Covariational reasoning and item context affect student language in undergraduate mass balance explanations


Study Context: A major goal of undergraduate STEM education is to increase scientific thinking, and skills, such as constructing explanations. To do this, these abilities must be provoked and assessed in multiple contexts as student abilities and thinking can change with item context (Nehm & Ridgeway, 2011; Nehm & Ha, 2011). Previous work found that during group work, students progress through different stages of language to successfully communicate understanding (Capraro et al, 2018). Constructed response (CR) assessments allow students to use their own words and reflect student thinking revealed in interviews, but are easier to collect (Scott et al., in review, Nehm & Schonfeld, 2008). Student language in CRs can be examined by comparing word usage (text analysis) or quantifying lexical diversity. In combination, these techniques provide quantitative measurements of language based on categorical data such as the degree of scientific thinking (Shiroda et al. in review). Mass balance reasoning (accumulation or pool and flux) offers a rich topic for scientific thinking and skills, as it requires students to account for multiple inputs and outputs within a system and apply covariational reasoning (CVR). This skill is broadly applicable across science disciplines, but difficulty persists even for graduate students (Sweeney & Sterman, 2007; Scott et al., in review). Little work examines the language students use to demonstrate such scientific skills in disciplinary contexts.  

Research Design: We used the same general CR prompt about mass balance in six contexts (Scott et al., in review). Three organisms undergo an identical change or stimulus, resulting in an influx of matter. Students are asked to explain how one organism has a larger mass pool and how another organism shows no change in total mass despite the influx. We used 1,920 CRs from undergraduates in physiology courses at eight institutions that evenly represent four levels of CVR within the six contexts. We asked how context and level affect student language in the CRs in the overall dataset and within each context. We compared word usage using text analysis and examined lexical diversity using ecological metrics including Bray-Curtis distance (BCd). BCd ranges from 0-100 with 0 indicating low diversity. We also visualized the corpus using ordination, a data reduction technique. 

Analyses and Interpretations: The BCd of the dataset is 83.1, revealing it to be relatively diverse. In comparison, groupings of CRs by individual contexts have lower values (range: 72.1-76.3) making them more similar to each other than the overall data set. In comparison, all but the highest CVR level (CVR4; 73.5) have similar BCds to the overall set (range: 80.7-87.6), indicating CVR4 responses are uniquely more similar to each other regardless of context. We observed this pattern in the six individual contexts, as CVR4 (range: 57.7-61.4) is much lower than CVR1 (73.8-84.3). From text analysis, we found item contextual words at each CVR; however, the type of context word varied. Specifically, at lower CVR levels, students use context words that are tangential to mass balance reasoning, while higher CVR responses use words that specify inputs and outputs of the system. For example, in the context of glucose accumulation in a leaf, CVR4 responses use photosynthesis (input) and respiration (output), while CVR1 responses include chlorophyll and photosystem. By examining language within each context, we found that students used certain words across all six contexts at CV4, including rate, equal, and some form of slower/lower/smaller, while there are no shared words in each context at lower CVRs. Finally, ordination visualized relatedness of the CRs. Overall, context had more distinct groupings of responses (113 DCA units) than CVR (226). Within individual contexts, language became increasingly similar with increased CVR (CVR1 191; CVR4 111). Together, these data demonstrate that context affects undergraduate mass balance language at all CVR levels, but that the language becomes more specific as CVR increases. It also establishes that student language has a similar progression in each context and ends with similar language at the highest CVR levels.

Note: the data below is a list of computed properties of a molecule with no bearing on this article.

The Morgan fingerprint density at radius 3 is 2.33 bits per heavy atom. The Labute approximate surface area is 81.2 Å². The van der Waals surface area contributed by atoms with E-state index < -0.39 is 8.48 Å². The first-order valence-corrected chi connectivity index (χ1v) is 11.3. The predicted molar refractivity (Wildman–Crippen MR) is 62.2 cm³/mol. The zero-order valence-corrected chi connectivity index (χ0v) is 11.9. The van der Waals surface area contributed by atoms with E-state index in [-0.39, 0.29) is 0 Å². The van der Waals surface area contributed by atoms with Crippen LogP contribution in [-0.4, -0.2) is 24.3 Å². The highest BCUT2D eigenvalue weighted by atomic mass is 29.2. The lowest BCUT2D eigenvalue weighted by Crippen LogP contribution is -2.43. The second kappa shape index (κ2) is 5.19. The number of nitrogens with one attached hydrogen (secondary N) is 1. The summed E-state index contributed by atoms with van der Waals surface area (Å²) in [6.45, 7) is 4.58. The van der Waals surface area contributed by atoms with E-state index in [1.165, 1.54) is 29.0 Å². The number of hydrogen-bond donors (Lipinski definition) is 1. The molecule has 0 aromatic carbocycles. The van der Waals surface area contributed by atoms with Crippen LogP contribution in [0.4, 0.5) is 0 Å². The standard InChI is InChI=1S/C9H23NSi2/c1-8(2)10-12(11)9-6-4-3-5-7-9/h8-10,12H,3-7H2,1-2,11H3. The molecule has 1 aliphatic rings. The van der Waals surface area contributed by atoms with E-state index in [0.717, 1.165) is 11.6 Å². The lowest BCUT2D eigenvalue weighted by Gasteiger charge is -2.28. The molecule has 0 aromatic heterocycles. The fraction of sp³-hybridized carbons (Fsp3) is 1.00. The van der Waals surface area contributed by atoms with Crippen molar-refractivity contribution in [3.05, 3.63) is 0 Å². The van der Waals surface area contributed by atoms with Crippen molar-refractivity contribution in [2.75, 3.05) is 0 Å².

Contribution: This work indicates each context functionally builds the same language, further encouraging instructors to seek out multiple contexts for instruction and assessment. The language found herein provides instructors with building blocks for improving student explanations of mass balance problems. Namely, the words used in higher CVR levels are not technical outside of identifying fluxes, but comparative and summative. Broadly, student language in textual CRs is understudied. While this work focuses on CVR in mass balance, the combination of text analysis and lexical diversity will be useful throughout STEM education to better understand the impacts of different variables on development of student reasoning and explanations.



Megan Shiroda, Emily Scott, Jennifer Doherty, Kevin Haudek

Year of Publication


Conference Name

Society for Advancement of Biology Education Research Annual Meeting

Date Published




Conference Location

Minneapolis, MN


2022 SABER Shiroda MB Language_Final.pdf